Donald Trump has been put on notice. (This is the… what? The 7,256th time he’s been put on notice?) The nation’s environmental activists aren’t going to take his regulatory and administrative changes without a fight. They’re lining up their legal teams and getting ready to tie the White House up in lawsuits such as they’ve never seen. Or at least so they say. (Associated Press)
The night before Donald Trump’s inauguration, five environmental lawyers filed a federal court brief defending an Obama administration clean-water rule that the new president and his Republican allies have targeted for elimination, considering it burdensome to landowners.
The move served as a warning that environmentalists, facing a hostile administration and a Republican-dominated Congress, are prepared to battle in court against what they fear will be a wave of unfavorable policies concerning climate change, wildlife protection, federal lands and pollution.
Advocacy groups nationwide are hiring more staff lawyers. They’re coordinating with private attorneys and firms that have volunteered to help. They’re reviewing statutes, setting priorities and seeking donations.
Let’s review, because this seems to be the marching orders. They are:
- Reviewing statutes
- Setting priorities
- Seeking donations
Yes, you need to get that “seeking donations” clause in there early, don’t you? Not to worry. I’m sure the President has taken notice and will soon be reconsidering his plans in the face of such a robust #Resist movement. What mere mortal could stand up to that hash tag?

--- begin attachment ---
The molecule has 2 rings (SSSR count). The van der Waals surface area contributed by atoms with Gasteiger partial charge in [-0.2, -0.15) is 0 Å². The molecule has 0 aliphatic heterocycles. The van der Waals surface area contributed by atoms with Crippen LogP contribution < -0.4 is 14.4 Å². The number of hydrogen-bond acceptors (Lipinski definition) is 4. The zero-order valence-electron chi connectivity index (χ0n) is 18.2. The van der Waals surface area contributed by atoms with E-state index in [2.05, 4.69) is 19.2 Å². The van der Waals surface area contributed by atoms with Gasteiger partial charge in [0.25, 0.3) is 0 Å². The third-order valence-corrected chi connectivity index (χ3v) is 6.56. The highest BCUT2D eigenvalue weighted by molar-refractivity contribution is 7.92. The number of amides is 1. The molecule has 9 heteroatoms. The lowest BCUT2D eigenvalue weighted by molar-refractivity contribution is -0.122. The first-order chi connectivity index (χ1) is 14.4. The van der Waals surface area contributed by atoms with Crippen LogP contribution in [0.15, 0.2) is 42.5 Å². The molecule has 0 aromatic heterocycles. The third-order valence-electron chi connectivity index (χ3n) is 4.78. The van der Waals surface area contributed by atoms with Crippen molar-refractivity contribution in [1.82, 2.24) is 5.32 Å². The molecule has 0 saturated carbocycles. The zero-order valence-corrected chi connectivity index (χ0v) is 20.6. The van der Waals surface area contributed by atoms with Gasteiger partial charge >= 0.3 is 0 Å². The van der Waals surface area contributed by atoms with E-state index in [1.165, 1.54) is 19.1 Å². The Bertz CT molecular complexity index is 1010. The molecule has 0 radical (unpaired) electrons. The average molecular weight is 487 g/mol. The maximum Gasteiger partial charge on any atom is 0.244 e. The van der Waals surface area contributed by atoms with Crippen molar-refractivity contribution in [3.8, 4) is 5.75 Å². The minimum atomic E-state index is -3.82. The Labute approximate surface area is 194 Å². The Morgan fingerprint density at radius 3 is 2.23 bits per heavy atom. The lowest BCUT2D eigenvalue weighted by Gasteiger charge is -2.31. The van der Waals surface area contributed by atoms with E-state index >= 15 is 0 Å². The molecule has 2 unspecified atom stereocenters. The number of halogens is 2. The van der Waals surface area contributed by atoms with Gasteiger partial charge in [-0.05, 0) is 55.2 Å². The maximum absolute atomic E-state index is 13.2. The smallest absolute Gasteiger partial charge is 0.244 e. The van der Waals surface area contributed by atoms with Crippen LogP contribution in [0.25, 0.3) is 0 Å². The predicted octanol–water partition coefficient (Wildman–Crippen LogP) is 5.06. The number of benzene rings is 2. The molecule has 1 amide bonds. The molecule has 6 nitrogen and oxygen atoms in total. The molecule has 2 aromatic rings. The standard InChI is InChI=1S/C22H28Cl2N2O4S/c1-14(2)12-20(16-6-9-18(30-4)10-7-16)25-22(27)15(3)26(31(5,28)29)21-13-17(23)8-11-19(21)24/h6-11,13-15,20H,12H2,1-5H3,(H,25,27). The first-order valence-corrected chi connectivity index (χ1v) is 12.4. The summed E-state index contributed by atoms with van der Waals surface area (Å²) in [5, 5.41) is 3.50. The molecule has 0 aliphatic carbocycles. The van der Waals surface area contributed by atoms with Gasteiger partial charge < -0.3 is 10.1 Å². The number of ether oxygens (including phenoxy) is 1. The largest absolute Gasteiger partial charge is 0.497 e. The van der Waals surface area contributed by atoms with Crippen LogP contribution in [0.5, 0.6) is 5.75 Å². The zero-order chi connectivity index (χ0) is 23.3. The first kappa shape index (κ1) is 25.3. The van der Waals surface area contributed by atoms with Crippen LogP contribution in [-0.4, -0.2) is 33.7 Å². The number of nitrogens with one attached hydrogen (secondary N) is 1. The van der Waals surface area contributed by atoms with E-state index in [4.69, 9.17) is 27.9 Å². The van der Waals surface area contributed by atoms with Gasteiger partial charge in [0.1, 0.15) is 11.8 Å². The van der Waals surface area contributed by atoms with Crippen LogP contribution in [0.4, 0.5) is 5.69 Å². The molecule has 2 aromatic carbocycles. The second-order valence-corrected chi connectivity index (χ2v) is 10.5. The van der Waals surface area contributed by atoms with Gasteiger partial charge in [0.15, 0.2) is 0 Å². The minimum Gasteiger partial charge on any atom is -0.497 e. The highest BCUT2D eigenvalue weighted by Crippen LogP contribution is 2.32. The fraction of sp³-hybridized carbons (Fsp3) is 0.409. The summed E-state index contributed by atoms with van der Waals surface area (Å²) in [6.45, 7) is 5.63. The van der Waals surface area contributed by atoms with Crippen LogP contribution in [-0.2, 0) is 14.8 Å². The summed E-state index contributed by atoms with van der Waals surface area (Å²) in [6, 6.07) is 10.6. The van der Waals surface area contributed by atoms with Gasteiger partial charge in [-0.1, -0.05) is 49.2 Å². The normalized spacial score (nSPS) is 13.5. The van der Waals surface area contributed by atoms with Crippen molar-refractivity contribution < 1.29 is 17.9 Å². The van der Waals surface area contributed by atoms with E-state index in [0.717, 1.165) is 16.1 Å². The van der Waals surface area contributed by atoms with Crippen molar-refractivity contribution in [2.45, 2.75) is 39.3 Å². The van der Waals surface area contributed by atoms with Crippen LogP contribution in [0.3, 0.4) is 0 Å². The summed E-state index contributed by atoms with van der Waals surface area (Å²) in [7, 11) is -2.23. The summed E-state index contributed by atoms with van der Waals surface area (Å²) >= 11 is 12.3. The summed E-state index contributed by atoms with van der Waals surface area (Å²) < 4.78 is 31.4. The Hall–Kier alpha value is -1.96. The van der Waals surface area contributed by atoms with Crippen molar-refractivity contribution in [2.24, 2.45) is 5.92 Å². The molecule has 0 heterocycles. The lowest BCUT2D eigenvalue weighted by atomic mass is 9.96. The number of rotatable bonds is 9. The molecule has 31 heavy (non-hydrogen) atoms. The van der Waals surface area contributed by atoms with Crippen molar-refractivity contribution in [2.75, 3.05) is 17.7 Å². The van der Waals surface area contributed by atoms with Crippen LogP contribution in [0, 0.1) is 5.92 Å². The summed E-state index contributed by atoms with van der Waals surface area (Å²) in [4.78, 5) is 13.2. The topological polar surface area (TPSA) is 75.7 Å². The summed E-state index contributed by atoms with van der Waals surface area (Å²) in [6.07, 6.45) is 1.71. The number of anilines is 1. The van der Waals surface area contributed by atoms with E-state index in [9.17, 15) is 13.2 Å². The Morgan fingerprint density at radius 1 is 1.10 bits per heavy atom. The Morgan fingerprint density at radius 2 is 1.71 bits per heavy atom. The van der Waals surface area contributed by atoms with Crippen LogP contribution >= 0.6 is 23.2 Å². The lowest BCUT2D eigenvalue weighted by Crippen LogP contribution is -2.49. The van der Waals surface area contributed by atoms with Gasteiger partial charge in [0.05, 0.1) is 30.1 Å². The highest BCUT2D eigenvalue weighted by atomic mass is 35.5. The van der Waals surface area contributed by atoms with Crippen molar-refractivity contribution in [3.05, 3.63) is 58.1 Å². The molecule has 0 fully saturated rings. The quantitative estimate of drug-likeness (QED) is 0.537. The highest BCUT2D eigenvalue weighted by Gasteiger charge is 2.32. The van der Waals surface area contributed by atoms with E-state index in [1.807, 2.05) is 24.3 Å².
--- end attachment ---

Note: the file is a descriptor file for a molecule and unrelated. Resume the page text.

Then again, perhaps this is no mere mortal they’re up against. In terms of environmental regulations such as the ones being cited here, word leaked out last week that there were indeed some big plans for the EPA, and they include some, er… staffing changes. (Washington Examiner)
President Trump is seeking to slash the number of workers at the Environmental Protection Agency by at least half, leaving it significantly gutted as the administration mulls further cuts, the former head of Trump’s EPA transition team said Friday.
“Let’s aim for half and see how it works out, and then maybe we’ll want to go further,” Myron Ebell said now that he has returned to his position as director of the Center for Energy and Environment at the Competitive Enterprise Institute. Ebell left the Trump transition team a week ago.
Let’s see… we’re looking at cutting the number of employees at the EPA in half. The Keystone XL and Dakota Access pipelines are being pushed into high gear. We’re going to expand oil and gas drilling on public lands while rolling back a nuisance rule from the Department of the Interior regarding coal mines and the waters of the United States. And just for good measure we’re taking some wolves off the endangered species list.
You know, now that I think about it… I don’t believe President Trump has really gotten the message at all.